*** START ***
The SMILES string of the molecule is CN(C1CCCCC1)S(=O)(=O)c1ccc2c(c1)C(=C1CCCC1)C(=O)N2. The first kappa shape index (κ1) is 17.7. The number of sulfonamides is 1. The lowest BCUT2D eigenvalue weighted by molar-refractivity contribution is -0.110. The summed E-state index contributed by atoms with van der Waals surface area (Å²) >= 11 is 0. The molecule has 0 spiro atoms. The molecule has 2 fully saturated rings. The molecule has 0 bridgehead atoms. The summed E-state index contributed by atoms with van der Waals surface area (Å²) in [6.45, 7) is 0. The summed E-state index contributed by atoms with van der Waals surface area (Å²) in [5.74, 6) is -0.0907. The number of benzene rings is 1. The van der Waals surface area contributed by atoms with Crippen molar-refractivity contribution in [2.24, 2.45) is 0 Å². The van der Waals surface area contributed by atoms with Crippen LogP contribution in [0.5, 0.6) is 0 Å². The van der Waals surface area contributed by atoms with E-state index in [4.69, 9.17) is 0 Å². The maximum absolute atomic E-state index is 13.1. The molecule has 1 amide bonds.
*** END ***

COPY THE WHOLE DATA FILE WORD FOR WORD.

The SMILES string of the molecule is CN(C1CCCCC1)S(=O)(=O)c1ccc2c(c1)C(=C1CCCC1)C(=O)N2. The first kappa shape index (κ1) is 17.7. The number of sulfonamides is 1. The lowest BCUT2D eigenvalue weighted by molar-refractivity contribution is -0.110. The summed E-state index contributed by atoms with van der Waals surface area (Å²) >= 11 is 0. The molecule has 0 spiro atoms. The molecule has 2 fully saturated rings. The molecule has 0 bridgehead atoms. The summed E-state index contributed by atoms with van der Waals surface area (Å²) in [6.45, 7) is 0. The summed E-state index contributed by atoms with van der Waals surface area (Å²) in [5.74, 6) is -0.0907. The number of benzene rings is 1. The van der Waals surface area contributed by atoms with Crippen molar-refractivity contribution in [2.24, 2.45) is 0 Å². The van der Waals surface area contributed by atoms with Crippen LogP contribution in [0.5, 0.6) is 0 Å². The van der Waals surface area contributed by atoms with E-state index in [4.69, 9.17) is 0 Å². The maximum absolute atomic E-state index is 13.1. The molecule has 1 amide bonds.